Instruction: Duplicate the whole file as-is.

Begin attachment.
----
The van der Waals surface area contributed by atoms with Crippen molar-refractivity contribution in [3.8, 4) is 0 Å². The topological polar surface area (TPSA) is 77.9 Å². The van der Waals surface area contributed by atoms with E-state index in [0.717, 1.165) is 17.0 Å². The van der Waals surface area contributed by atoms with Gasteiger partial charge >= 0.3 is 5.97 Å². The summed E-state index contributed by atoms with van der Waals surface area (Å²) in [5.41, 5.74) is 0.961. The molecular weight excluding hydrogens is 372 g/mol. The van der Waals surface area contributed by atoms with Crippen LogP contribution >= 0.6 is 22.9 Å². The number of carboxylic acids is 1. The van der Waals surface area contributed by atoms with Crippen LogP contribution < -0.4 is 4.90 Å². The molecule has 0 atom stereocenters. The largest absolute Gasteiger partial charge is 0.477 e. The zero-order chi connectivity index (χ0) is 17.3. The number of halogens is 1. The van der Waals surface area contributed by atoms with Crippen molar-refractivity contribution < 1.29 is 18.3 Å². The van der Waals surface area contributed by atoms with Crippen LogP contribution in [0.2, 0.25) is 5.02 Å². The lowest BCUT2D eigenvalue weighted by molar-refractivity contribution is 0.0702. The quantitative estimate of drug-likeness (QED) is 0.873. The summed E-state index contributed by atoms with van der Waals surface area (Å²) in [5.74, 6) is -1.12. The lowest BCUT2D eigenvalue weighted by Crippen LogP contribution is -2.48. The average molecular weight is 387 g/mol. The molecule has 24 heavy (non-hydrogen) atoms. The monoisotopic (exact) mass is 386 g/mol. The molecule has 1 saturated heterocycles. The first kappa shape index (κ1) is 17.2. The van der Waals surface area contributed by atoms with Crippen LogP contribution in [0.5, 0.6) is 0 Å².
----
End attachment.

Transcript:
The van der Waals surface area contributed by atoms with Crippen molar-refractivity contribution in [3.8, 4) is 0 Å². The topological polar surface area (TPSA) is 77.9 Å². The van der Waals surface area contributed by atoms with E-state index in [0.717, 1.165) is 17.0 Å². The van der Waals surface area contributed by atoms with Gasteiger partial charge >= 0.3 is 5.97 Å². The summed E-state index contributed by atoms with van der Waals surface area (Å²) in [5.41, 5.74) is 0.961. The molecular weight excluding hydrogens is 372 g/mol. The van der Waals surface area contributed by atoms with Crippen LogP contribution >= 0.6 is 22.9 Å². The number of carboxylic acids is 1. The van der Waals surface area contributed by atoms with Crippen LogP contribution < -0.4 is 4.90 Å². The molecule has 0 atom stereocenters. The largest absolute Gasteiger partial charge is 0.477 e. The zero-order chi connectivity index (χ0) is 17.3. The number of halogens is 1. The van der Waals surface area contributed by atoms with Crippen molar-refractivity contribution < 1.29 is 18.3 Å². The van der Waals surface area contributed by atoms with Crippen LogP contribution in [0.2, 0.25) is 5.02 Å². The lowest BCUT2D eigenvalue weighted by molar-refractivity contribution is 0.0702. The quantitative estimate of drug-likeness (QED) is 0.873. The summed E-state index contributed by atoms with van der Waals surface area (Å²) in [5.74, 6) is -1.12. The lowest BCUT2D eigenvalue weighted by Crippen LogP contribution is -2.48. The average molecular weight is 387 g/mol. The molecule has 24 heavy (non-hydrogen) atoms. The monoisotopic (exact) mass is 386 g/mol. The molecule has 1 saturated heterocycles. The first kappa shape index (κ1) is 17.2. The van der Waals surface area contributed by atoms with Crippen LogP contribution in [0.5, 0.6) is 0 Å².